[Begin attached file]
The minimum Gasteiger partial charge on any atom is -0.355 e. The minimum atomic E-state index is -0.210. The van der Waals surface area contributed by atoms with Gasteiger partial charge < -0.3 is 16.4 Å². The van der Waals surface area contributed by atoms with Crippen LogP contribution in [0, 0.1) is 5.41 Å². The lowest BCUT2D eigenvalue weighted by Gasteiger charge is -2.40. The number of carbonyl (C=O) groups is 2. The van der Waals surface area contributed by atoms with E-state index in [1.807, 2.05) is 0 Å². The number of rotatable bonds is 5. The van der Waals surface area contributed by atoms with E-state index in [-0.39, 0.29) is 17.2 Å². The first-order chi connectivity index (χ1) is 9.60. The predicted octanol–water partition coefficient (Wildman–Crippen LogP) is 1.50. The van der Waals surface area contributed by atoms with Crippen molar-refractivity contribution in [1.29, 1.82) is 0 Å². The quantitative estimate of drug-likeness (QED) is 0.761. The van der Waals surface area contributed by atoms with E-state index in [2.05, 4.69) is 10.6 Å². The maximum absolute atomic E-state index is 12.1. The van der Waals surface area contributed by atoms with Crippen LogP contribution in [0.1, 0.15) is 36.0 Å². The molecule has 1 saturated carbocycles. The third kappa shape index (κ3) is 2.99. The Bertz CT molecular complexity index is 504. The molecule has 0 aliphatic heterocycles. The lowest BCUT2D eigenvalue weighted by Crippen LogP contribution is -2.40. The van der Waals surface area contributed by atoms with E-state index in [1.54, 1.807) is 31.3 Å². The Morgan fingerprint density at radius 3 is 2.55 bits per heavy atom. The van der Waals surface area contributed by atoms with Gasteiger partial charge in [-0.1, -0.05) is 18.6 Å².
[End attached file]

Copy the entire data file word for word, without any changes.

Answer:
The minimum Gasteiger partial charge on any atom is -0.355 e. The minimum atomic E-state index is -0.210. The van der Waals surface area contributed by atoms with Gasteiger partial charge < -0.3 is 16.4 Å². The van der Waals surface area contributed by atoms with Crippen LogP contribution in [0, 0.1) is 5.41 Å². The lowest BCUT2D eigenvalue weighted by Gasteiger charge is -2.40. The number of carbonyl (C=O) groups is 2. The van der Waals surface area contributed by atoms with E-state index in [1.807, 2.05) is 0 Å². The number of rotatable bonds is 5. The van der Waals surface area contributed by atoms with E-state index in [-0.39, 0.29) is 17.2 Å². The first-order chi connectivity index (χ1) is 9.60. The predicted octanol–water partition coefficient (Wildman–Crippen LogP) is 1.50. The van der Waals surface area contributed by atoms with Crippen molar-refractivity contribution in [1.29, 1.82) is 0 Å². The quantitative estimate of drug-likeness (QED) is 0.761. The van der Waals surface area contributed by atoms with E-state index in [2.05, 4.69) is 10.6 Å². The maximum absolute atomic E-state index is 12.1. The van der Waals surface area contributed by atoms with Crippen LogP contribution in [0.1, 0.15) is 36.0 Å². The molecule has 1 saturated carbocycles. The third kappa shape index (κ3) is 2.99. The Bertz CT molecular complexity index is 504. The molecule has 0 aliphatic heterocycles. The lowest BCUT2D eigenvalue weighted by Crippen LogP contribution is -2.40. The van der Waals surface area contributed by atoms with E-state index in [1.54, 1.807) is 31.3 Å². The Morgan fingerprint density at radius 3 is 2.55 bits per heavy atom. The van der Waals surface area contributed by atoms with Gasteiger partial charge in [-0.1, -0.05) is 18.6 Å².